CIC helped with a couple of recent requests for weighted caps to help with Tourettes and Autism. The families kindly supplied hats that had been tried for size and were the correct style and brand (very important consideration for our young members!) and CIC used their carefully developed method of making very slim flexible weighted pads to fit into the hats. From the outside you would never know there is any difference in the hat, but the resultant behavioural changes appear to be fantastic!

“Hi Ross, just to let you know Jamie’s hats arrived yesterday. He is so happy with them. He wore his blue one in class today and he said it helps him concentrate. He is feeling a lot happier in himself. Thank you so much for taking the time to make them. Jamie will be sending you a card this week, thanks again D”

An extra tall baby-gate
This request was for a stylish gate that would enable Mum, Sinead, to know that her son is safe and well inside his room and so removing the risk of him getting to the stairs, whilst still being able to see each other through and decorated with Ben 10 images. As usual, the gate had to fit the style of the house and not have a negative impact on the environment or look too restrictive. We decided on a simple form with a curved top to break up the shape and then found some lovely images of Harvey’s favourite TV character.

“Hello I received the gate and it is wonderful I cannot thank you enough also Harvey loves it with the ben10 stickers thank you very much for your time and effort. I have made a donation to cerebra thank you again x S”

CIC writing clopeThe CIC Writing Slope
Something that we have been working very hard on recently is the design of our new writing slope. You may remember that we told you about one that we had made for a young lady last year, and from the response to that story we have now made another 30 units! The writing slope is made so that it can help children with writing and reading by helping to hold the paper and books steady and in a useful position. It has many innovative features such as: Adjustable angle controlled with a gas spring, a pen holder which negates the use of pen lids, magnetic reading and writing ledges and a carry handle.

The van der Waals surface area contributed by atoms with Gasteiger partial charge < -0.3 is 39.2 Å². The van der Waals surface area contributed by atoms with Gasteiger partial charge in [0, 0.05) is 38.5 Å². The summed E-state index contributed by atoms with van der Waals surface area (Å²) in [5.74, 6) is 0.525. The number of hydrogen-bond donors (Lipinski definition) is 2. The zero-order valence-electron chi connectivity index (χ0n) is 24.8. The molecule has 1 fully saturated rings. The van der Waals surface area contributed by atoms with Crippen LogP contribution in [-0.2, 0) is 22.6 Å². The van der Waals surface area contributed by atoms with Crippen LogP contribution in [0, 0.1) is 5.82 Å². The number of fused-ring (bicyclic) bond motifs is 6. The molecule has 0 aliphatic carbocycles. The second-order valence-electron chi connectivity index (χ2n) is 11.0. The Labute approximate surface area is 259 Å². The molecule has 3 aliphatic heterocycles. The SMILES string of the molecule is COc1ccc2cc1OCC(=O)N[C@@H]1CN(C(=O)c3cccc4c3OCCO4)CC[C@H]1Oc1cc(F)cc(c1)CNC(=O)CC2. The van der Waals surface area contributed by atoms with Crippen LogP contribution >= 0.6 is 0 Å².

Here is some of the feedback we have had so far:cic-writing-slope

“Thank you so much for Jack’s writing table, it is brilliant. I will get a donation sent to you and also a photo!”

“I am so very grateful for the beautifully crafted writing slope that arrived for Sim this morning! He is going to be incredibly excited when he gets home from school! Sim is 5 and a half and has Down’s Syndrome. He finds it very difficult to read books or try and draw/write when paper is placed directly on the table and we have been searching for a slope that enables him to do this, but have never managed to find one that hasn’t got a big lip, sits too close to the table, etc. The one you have made is absolutely fantastic and will be PERFECT! I love the attention to detail! The carry handle, the magnetic strips, the plastic tabs to keep books open, the pen slots, etc. Please do thank the team for all the hard work that has gone in to producing this for him. We really are immensely grateful.”